The Poor and the Parish
Discover what local parish records can tell us about provision for the poor and those who maintained them.
Learn how to use parish poor law records for family history, local history, and house history research, as well as where to find them locally, nationally, and online.
What happened to the poor before union workhouses came into force in 1834, and what changed afterwards.
This talk is free to members of Berkshire Family History Society and we request a donation of £5 from non-members. Pre-booking is required, because the meeting link will emailed in advance. Booking ends one day before event.
To join in this branch meeting, you will need a computer device which has a microphone and speakers. Ideally, also a webcam. You also need to be able to access emails from this device. First time users will be asked to download a small piece of software to join the meeting. The meeting link will be emailed to you in advance. Technical help is available for those who need further assistance, please contact bo*****@be******.uk .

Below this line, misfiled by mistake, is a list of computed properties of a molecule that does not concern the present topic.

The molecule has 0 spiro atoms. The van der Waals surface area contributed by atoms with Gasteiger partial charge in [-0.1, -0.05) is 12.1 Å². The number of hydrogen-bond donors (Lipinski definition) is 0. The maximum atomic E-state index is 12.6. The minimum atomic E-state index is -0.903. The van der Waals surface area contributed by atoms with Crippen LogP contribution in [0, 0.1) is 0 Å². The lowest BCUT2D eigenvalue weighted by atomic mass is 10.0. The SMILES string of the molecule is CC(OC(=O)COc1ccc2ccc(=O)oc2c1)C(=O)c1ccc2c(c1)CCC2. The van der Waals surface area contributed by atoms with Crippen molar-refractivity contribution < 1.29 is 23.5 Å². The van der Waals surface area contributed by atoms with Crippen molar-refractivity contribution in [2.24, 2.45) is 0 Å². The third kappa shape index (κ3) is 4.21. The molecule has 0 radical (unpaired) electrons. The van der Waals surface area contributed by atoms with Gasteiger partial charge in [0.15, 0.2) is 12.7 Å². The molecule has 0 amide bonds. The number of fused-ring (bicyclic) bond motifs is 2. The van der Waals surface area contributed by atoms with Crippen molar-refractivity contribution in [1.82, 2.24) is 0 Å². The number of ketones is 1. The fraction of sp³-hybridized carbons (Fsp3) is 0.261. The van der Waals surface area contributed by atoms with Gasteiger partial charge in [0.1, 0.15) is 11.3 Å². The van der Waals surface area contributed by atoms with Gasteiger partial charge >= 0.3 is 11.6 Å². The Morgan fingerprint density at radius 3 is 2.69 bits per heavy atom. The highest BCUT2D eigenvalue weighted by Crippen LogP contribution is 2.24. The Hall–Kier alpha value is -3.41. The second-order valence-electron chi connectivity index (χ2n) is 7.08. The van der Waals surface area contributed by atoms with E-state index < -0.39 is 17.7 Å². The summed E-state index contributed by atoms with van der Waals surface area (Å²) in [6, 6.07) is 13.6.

Photo: The Illustrated London News, CC BY 4.0, via Wikimedia Commons
Gill Blanchard is a professional house historian, genealogist, writer, and tutor. She has an academic background in history, sociology and politics and has been a full time historical researcher since 1992. She set up her own research business called Past Search in 1997, qualified as an adult education tutor the following year, and is a full member of AGRA.
Gill is the author of several research guides, biographies and local histories, including Tracing Your House History, Tracing Your Ancestors: Cambridgeshire, Essex, Norfolk and Suffolk, and Writing Your Family History (Pen and Sword Books). She is a regular contributor to national family history magazines and other journals and has conducted much background research for authors, journalists and academic researchers, including the BBC Who Do You Think You Are? television series.